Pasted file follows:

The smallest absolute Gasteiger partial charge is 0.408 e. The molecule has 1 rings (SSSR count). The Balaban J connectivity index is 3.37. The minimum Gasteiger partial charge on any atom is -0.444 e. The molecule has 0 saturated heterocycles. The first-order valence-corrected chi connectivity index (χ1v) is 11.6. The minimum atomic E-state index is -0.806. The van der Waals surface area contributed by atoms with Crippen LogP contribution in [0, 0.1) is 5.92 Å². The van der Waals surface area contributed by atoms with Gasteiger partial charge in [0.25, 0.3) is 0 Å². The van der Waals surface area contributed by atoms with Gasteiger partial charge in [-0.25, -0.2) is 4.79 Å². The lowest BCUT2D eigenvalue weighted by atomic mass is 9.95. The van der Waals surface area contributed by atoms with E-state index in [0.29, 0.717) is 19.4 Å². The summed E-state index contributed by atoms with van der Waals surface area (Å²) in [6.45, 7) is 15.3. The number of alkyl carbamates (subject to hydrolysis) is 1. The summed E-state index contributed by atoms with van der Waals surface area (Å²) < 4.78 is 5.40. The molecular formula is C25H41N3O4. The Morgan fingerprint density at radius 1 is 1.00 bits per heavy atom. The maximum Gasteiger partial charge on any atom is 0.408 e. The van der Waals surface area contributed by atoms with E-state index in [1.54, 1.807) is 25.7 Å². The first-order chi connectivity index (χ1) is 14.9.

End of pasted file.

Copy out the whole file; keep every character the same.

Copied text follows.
The smallest absolute Gasteiger partial charge is 0.408 e. The molecule has 1 rings (SSSR count). The Balaban J connectivity index is 3.37. The minimum Gasteiger partial charge on any atom is -0.444 e. The molecule has 0 saturated heterocycles. The first-order valence-corrected chi connectivity index (χ1v) is 11.6. The minimum atomic E-state index is -0.806. The van der Waals surface area contributed by atoms with Crippen LogP contribution in [0, 0.1) is 5.92 Å². The van der Waals surface area contributed by atoms with Gasteiger partial charge in [0.25, 0.3) is 0 Å². The van der Waals surface area contributed by atoms with Gasteiger partial charge in [-0.25, -0.2) is 4.79 Å². The lowest BCUT2D eigenvalue weighted by atomic mass is 9.95. The van der Waals surface area contributed by atoms with E-state index in [0.29, 0.717) is 19.4 Å². The summed E-state index contributed by atoms with van der Waals surface area (Å²) in [6.45, 7) is 15.3. The number of alkyl carbamates (subject to hydrolysis) is 1. The summed E-state index contributed by atoms with van der Waals surface area (Å²) < 4.78 is 5.40. The molecular formula is C25H41N3O4. The Morgan fingerprint density at radius 1 is 1.00 bits per heavy atom. The maximum Gasteiger partial charge on any atom is 0.408 e. The van der Waals surface area contributed by atoms with E-state index in [1.54, 1.807) is 25.7 Å². The first-order chi connectivity index (χ1) is 14.9.